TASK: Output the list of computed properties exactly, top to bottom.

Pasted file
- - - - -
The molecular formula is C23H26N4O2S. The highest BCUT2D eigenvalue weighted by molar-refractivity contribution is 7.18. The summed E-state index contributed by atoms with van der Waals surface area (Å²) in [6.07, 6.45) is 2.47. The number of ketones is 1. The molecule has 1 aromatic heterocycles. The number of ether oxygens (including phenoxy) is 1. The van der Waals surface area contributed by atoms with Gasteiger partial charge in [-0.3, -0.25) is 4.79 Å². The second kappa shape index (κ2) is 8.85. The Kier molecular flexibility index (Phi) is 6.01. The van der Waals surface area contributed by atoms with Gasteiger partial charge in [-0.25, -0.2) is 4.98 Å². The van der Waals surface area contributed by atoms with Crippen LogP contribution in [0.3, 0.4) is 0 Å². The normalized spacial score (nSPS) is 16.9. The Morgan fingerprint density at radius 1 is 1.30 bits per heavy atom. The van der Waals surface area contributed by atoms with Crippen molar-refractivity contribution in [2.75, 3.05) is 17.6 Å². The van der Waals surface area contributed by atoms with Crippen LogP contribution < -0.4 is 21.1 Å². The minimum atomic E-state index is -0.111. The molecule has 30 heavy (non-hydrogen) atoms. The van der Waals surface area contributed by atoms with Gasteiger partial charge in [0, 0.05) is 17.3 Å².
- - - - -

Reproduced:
The molecular formula is C23H26N4O2S. The highest BCUT2D eigenvalue weighted by molar-refractivity contribution is 7.18. The summed E-state index contributed by atoms with van der Waals surface area (Å²) in [6.07, 6.45) is 2.47. The number of ketones is 1. The molecule has 1 aromatic heterocycles. The number of ether oxygens (including phenoxy) is 1. The van der Waals surface area contributed by atoms with Gasteiger partial charge in [-0.3, -0.25) is 4.79 Å². The second kappa shape index (κ2) is 8.85. The Kier molecular flexibility index (Phi) is 6.01. The van der Waals surface area contributed by atoms with Gasteiger partial charge in [-0.25, -0.2) is 4.98 Å². The van der Waals surface area contributed by atoms with Crippen LogP contribution in [0.3, 0.4) is 0 Å². The normalized spacial score (nSPS) is 16.9. The Morgan fingerprint density at radius 1 is 1.30 bits per heavy atom. The van der Waals surface area contributed by atoms with Crippen molar-refractivity contribution in [2.75, 3.05) is 17.6 Å². The van der Waals surface area contributed by atoms with Crippen LogP contribution < -0.4 is 21.1 Å². The minimum atomic E-state index is -0.111. The molecule has 30 heavy (non-hydrogen) atoms. The van der Waals surface area contributed by atoms with Gasteiger partial charge in [0, 0.05) is 17.3 Å².